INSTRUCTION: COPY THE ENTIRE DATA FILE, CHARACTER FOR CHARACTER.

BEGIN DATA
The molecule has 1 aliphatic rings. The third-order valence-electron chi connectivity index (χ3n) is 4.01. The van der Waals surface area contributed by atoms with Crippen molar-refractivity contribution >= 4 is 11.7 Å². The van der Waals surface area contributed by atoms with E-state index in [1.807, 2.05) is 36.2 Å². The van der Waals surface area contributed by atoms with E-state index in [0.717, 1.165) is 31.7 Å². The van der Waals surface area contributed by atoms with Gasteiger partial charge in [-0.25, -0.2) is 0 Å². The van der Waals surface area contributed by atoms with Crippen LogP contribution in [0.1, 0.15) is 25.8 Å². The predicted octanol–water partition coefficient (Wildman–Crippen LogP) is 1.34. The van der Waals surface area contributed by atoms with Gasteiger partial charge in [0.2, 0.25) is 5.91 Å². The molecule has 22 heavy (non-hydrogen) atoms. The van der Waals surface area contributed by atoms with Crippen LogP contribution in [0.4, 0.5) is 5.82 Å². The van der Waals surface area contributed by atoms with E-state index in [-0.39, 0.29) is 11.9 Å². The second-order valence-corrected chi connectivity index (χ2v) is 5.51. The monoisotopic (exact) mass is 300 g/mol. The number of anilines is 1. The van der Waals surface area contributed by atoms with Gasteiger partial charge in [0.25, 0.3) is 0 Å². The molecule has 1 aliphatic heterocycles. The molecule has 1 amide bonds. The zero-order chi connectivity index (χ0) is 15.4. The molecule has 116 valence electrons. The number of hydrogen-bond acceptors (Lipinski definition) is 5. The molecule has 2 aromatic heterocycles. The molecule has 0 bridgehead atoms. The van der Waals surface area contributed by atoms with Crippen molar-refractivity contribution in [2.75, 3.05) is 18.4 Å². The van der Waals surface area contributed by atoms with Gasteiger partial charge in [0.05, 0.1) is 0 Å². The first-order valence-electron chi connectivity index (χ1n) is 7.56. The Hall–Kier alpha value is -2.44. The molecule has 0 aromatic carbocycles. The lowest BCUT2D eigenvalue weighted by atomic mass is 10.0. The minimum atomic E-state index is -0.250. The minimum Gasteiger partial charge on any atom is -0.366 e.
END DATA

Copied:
The molecule has 1 aliphatic rings. The third-order valence-electron chi connectivity index (χ3n) is 4.01. The van der Waals surface area contributed by atoms with Crippen molar-refractivity contribution >= 4 is 11.7 Å². The van der Waals surface area contributed by atoms with E-state index in [1.807, 2.05) is 36.2 Å². The van der Waals surface area contributed by atoms with E-state index in [0.717, 1.165) is 31.7 Å². The van der Waals surface area contributed by atoms with Gasteiger partial charge in [-0.25, -0.2) is 0 Å². The van der Waals surface area contributed by atoms with Crippen LogP contribution in [0.1, 0.15) is 25.8 Å². The predicted octanol–water partition coefficient (Wildman–Crippen LogP) is 1.34. The van der Waals surface area contributed by atoms with Gasteiger partial charge in [0.2, 0.25) is 5.91 Å². The molecule has 22 heavy (non-hydrogen) atoms. The van der Waals surface area contributed by atoms with Crippen LogP contribution in [0.4, 0.5) is 5.82 Å². The van der Waals surface area contributed by atoms with E-state index in [-0.39, 0.29) is 11.9 Å². The second-order valence-corrected chi connectivity index (χ2v) is 5.51. The monoisotopic (exact) mass is 300 g/mol. The number of anilines is 1. The van der Waals surface area contributed by atoms with Gasteiger partial charge in [0.25, 0.3) is 0 Å². The molecule has 1 aliphatic heterocycles. The molecule has 1 amide bonds. The zero-order chi connectivity index (χ0) is 15.4. The molecule has 116 valence electrons. The number of hydrogen-bond acceptors (Lipinski definition) is 5. The molecule has 2 aromatic heterocycles. The molecule has 0 bridgehead atoms. The van der Waals surface area contributed by atoms with Crippen molar-refractivity contribution in [2.75, 3.05) is 18.4 Å². The van der Waals surface area contributed by atoms with Gasteiger partial charge in [0.05, 0.1) is 0 Å². The first-order valence-electron chi connectivity index (χ1n) is 7.56. The Hall–Kier alpha value is -2.44. The molecule has 0 aromatic carbocycles. The lowest BCUT2D eigenvalue weighted by atomic mass is 10.0. The minimum atomic E-state index is -0.250. The minimum Gasteiger partial charge on any atom is -0.366 e.